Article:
The Vita Sancti Gundleii (in English the Life of Saint Gwynlliw) is a medieval saint’s life, composed in Cemis, Pembrokeshire, in the 12th century. A copy survies in the British Museum Cotton MS Vespasian A xiv.
According to this account, Gwynlliw was the eldest son of Glywys, King of the Southern Britons. Upon Glywys’ death, his kingdom was divided among his sons, with Gwynlliw getting the kingdom of Glamorgen. Gwynlliw also ruled as chief over his brother kings as a counselor and leader, all of whom respected him. Gwynlliw ruled justly and peacibly. When war came, Gwynlliw was always victorious.
Gwynlliw married Gwladys the daughter of King Brychan Brycheiniog. According to the Vita sancti Gundleii, Gwynlliw was given Gwladys peacibly by her father, making no mention of the account in the Vita Sancti Cadoci according to which Gwynlliw abducted Gwladys from her father and was aided in the following battle by Arthur, Kay, and Bedwyr.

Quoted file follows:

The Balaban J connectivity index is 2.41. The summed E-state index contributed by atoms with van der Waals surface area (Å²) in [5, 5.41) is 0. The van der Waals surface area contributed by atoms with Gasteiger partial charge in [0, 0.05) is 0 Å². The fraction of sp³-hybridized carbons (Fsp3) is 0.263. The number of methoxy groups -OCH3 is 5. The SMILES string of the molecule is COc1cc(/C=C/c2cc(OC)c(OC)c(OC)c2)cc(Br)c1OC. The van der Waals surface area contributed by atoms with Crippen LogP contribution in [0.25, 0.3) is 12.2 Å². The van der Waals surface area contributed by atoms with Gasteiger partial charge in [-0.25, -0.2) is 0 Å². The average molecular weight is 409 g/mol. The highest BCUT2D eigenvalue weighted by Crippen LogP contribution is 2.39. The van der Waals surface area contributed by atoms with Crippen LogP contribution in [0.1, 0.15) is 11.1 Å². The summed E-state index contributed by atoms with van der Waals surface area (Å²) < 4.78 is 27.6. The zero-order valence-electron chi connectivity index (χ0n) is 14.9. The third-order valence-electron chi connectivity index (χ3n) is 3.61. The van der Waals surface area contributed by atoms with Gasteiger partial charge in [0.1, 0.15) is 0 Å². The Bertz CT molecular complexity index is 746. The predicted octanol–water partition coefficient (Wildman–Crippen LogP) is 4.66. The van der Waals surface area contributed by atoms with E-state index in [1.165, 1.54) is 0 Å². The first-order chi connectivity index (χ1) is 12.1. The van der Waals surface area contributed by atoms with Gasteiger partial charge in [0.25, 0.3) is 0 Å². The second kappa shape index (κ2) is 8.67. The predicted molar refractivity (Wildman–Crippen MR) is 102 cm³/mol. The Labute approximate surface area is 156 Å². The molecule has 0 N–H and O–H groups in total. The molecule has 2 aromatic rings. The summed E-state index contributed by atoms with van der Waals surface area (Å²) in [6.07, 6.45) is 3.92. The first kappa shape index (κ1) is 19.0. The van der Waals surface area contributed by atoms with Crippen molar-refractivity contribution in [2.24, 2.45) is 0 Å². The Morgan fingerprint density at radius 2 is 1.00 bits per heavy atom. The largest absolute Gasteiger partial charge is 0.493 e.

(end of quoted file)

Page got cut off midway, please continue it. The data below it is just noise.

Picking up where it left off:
The eldest son of Gwynlliw is Saint Cadog. When Cadog growss up he often urges his parents to cease being to attached to the royal life. Then one night, when Gwynlliw and Gwladys are in bed, an angelic voice announces to them that, to gain salvation, they should give up their power and wealth to go to live instead in a field by a stream. IThe place where they would see a white ox with a black spot between its horns is that place where they should dwell.
So husband and wife leave their palace and set up by the river Ebbw in a hermitage, leaving their kingdom to Cadog.
Gwynlliw and Gwladys perform great austerities, dressing in hair shirts, eating barley mixed with ashes, washing in the coldest river water in the middle of winter, and so forth. Cadog visits them often and now recommends that Gwladys should move elsewhere to avoid any rise of sexual desire. Gwladys moves to a more secluded habitation.
Eventually Gwynlliw falls ill and asks his son Cadog with Bishop Dubric of Llandaff to come to see him. The two saints minister to his soul and finally Gwynlliw passes away on the fourth day before the Calends of April.